With the office gone virtual, employee trolling and harassment has too.
44% of US professionals complain of experiencing online abuse. The growth in social media and internet have also triggered trolls and mudslingers who misuse them to harass coworkers and even others. And the most infamous “zoombombing,” where hackers gatecrash ongoing video meetings and share explicit content, is a whole new level of challenge.
An employee subject to abuse can display high levels of frustration, which may eventually impact their performance at work. A prolonged period of abuse can even affect their mental and physical health.
As an employer, you have a responsibility towards the welfare of your employees. The law holds employers accountable if employees suffer abuse at work, especially if the abuser is a colleague or anyone working in the same company.
In another context, an employer may still be held accountable if the an employee is abused by someone who doesn’t belong to the company.
Harassment and cyberbullying crimes include stalking, hate crimes, provoking, threatening, annoying, and any other actions that may cause emotional or physical distress.
When a – mental or physical – harm is done and the troll is revealed as a part of your workforce, it can have repercussions. Additionally, there will be reputational issues, since every employee is considered a brand ambassador of your organization.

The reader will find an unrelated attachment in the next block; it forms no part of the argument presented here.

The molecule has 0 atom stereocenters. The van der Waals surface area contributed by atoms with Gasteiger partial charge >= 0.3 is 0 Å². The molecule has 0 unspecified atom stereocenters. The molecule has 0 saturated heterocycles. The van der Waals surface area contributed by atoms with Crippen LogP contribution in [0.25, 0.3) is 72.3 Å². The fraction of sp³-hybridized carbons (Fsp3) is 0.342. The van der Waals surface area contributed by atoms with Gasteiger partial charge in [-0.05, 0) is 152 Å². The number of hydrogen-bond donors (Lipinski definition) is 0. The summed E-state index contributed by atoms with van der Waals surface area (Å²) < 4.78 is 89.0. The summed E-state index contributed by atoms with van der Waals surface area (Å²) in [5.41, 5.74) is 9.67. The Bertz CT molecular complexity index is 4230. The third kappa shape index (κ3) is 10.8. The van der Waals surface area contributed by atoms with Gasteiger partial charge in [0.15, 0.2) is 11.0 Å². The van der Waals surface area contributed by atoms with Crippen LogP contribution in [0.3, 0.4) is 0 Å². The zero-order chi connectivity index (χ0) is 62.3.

What the law states
The US Federal Government laws force a person convicted of stalking or online harassment to face a prison sentence of 5 years, or a fine of $250,000, or both. In case of death or physical injury to the person, the convict may receive a life sentence too.
According to the UK Protection from Harassment Act 1997, the abuser could be handed a brief prison sentence, or a fine of £5,000, or both. This punishment might also get extended to the employer if it is found that they failed to take the correct measures or disciplines to prevent the mishap from occurring.
Equality and Human Rights Commission instructs that employers are,
“legally responsible for acts of discrimination, harassment and victimization carried out by employees in the course of employment.”
Now that you have completely understood the scenario, let’s look at some ways you can act on as an HR to prevent these vulnerable situations from taking place.
Take these key steps to prevent employee trolling
You might have a policy in place, and the necessary guidelines as well, but here are some other necessary actionable items.
#1. Investigate the matter
Instead of taking such matters lightly, spend some time thinking and investigation about it. Find the necessary evidence related to the case, such as, which social media channel or internet medium was used to harass, was the target trolled using a fake account, etc.
#2. Address the matter case-by-case
You don’t need to expel the employee or treat every employee the same way, if the harm was not too major.
An unintended comment can be perceived as rude also, but such cases will be better dealt with if you give the employee a formal warning.
In another case where the trolling was violent or aggressive, you must consult a lawyer and take rightful guidance.
It is important to understand between cases that require serious actions and cases that can be managed internally.
#3. Follow a structured procedure
Take a step-by-step approach and give every involved person the opportunity to express and explain. Understand if there is literally a need to involve the government, because such actions will have a direct impact on your company’s years of hard-built reputation.
Online harassment is a serious offense, and both the employee and employer can face legal consequences. It is highly important that you take necessary steps to prevent employees from trolling or even get trolled during their tenure.